RESTful approaches to APIs have made them easier to deploy and consume, leading to a recent explosion in the number of available APIs. One byproduct of such growth is there are a lot of APIs offering similar or even duplicate services, but that have very different approaches to delivering their APIs. Cloud computing and social networking are two areas where we’ve seen the growth in APIs. As the number of APIs grow, the need for interoperability increases.
Since REST is only a style, not a an actual standard, there are many interpretations of exactly what is RESTful, resulting in many differences between seemingly identical APIs. This can make API integration across many similar service providers a lot of work. For example, when developers want to use multiple cloud computing providers like Amazon Web Services or the Rackspace Cloud, programmers have to write separate code for each provider. Similarly when developers want to pull social streams from Facebook and Google Buzz, they have to write code for each API.
There are two approaches to bridging the gap between API providers: build a unified API that funnels different services through one API; or push for common API standards that everyone agrees on.
For example, OpenStack wants to define a standard for deploying cloud infrastructure and associated APIs, and the activity streams project wants to provide a standard for syndicating social activities around the web.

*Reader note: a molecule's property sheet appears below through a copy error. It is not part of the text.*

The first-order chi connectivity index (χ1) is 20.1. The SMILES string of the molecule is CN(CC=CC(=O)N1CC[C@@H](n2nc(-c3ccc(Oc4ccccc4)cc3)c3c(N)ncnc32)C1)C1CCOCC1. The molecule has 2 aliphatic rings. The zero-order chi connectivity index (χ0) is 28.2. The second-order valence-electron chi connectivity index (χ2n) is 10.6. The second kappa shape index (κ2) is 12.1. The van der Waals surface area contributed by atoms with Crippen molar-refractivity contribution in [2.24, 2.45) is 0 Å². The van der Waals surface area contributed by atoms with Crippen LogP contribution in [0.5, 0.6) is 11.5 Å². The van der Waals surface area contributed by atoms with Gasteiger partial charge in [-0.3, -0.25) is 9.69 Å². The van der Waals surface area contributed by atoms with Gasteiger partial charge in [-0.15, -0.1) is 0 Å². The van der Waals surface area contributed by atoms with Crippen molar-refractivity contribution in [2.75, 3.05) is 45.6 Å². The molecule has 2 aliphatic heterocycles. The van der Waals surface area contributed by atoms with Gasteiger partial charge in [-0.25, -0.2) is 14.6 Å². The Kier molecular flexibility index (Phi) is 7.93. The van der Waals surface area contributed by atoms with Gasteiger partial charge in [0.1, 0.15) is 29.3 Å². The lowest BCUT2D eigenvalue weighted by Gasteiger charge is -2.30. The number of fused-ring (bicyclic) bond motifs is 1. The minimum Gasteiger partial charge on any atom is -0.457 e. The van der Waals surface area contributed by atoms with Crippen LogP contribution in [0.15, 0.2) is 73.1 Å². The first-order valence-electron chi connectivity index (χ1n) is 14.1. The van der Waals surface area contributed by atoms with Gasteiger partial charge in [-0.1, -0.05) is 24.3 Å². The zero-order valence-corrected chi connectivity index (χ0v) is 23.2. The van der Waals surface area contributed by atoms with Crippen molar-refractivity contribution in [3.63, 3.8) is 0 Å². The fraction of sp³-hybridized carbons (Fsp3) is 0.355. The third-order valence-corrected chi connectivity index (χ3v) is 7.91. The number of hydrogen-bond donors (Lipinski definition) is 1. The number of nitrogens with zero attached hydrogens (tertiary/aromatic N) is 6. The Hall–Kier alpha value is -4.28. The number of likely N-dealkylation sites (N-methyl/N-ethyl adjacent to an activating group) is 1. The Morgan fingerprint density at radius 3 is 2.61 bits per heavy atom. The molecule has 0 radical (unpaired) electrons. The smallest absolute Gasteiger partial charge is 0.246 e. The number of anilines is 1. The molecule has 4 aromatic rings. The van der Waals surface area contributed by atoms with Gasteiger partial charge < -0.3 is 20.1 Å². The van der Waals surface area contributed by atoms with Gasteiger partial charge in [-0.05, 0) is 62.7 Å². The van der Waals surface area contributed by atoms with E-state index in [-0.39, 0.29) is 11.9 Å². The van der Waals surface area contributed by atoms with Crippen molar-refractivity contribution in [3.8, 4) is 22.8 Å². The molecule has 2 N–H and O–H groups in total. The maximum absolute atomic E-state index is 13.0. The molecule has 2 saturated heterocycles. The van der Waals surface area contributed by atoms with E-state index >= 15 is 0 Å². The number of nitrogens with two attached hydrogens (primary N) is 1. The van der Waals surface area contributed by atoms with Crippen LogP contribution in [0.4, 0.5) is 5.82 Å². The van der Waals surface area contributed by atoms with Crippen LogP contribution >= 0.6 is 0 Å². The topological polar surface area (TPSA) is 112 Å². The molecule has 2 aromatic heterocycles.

Another solution is a unified API, something like DeltaCloud for cloud computing and Windsoc for social networks. Deltacloud and Windsoc are both trying to bridge the differences between commonly-used APIs, providing a single API interface for developers to use.
DeltaCloud provides a standard interface across Amazon Web Services, GoGrid, Rackspace and other cloud providers, while Windsoc provides a single interface across Facebook, Twitter, Google Buzz and other social networks using the activity stream format.
Although both DeltaCloud and WindSoc provide solutions, API standards are a much healthier approach to this problem. They provide a standard interface across any API, allowing APIs to be distributed and owned by many providers. The downside is that standards can take years, and sometimes never gain industry-wide acceptance.
Unified API providers find success by providing a single interface across many APIs, making it easier for developers to access, and can be deployed quicker than an industry standard. The downside of unified APIs is that they create a single point of entry within the control of one provider, and providers have to stay in tune with all changes made across each API they support.
The race is on: can API standards evolve fast enough, or will unified APIs meet the demands of the development community? Or are unified APIs just an interim solution until we can define common standards?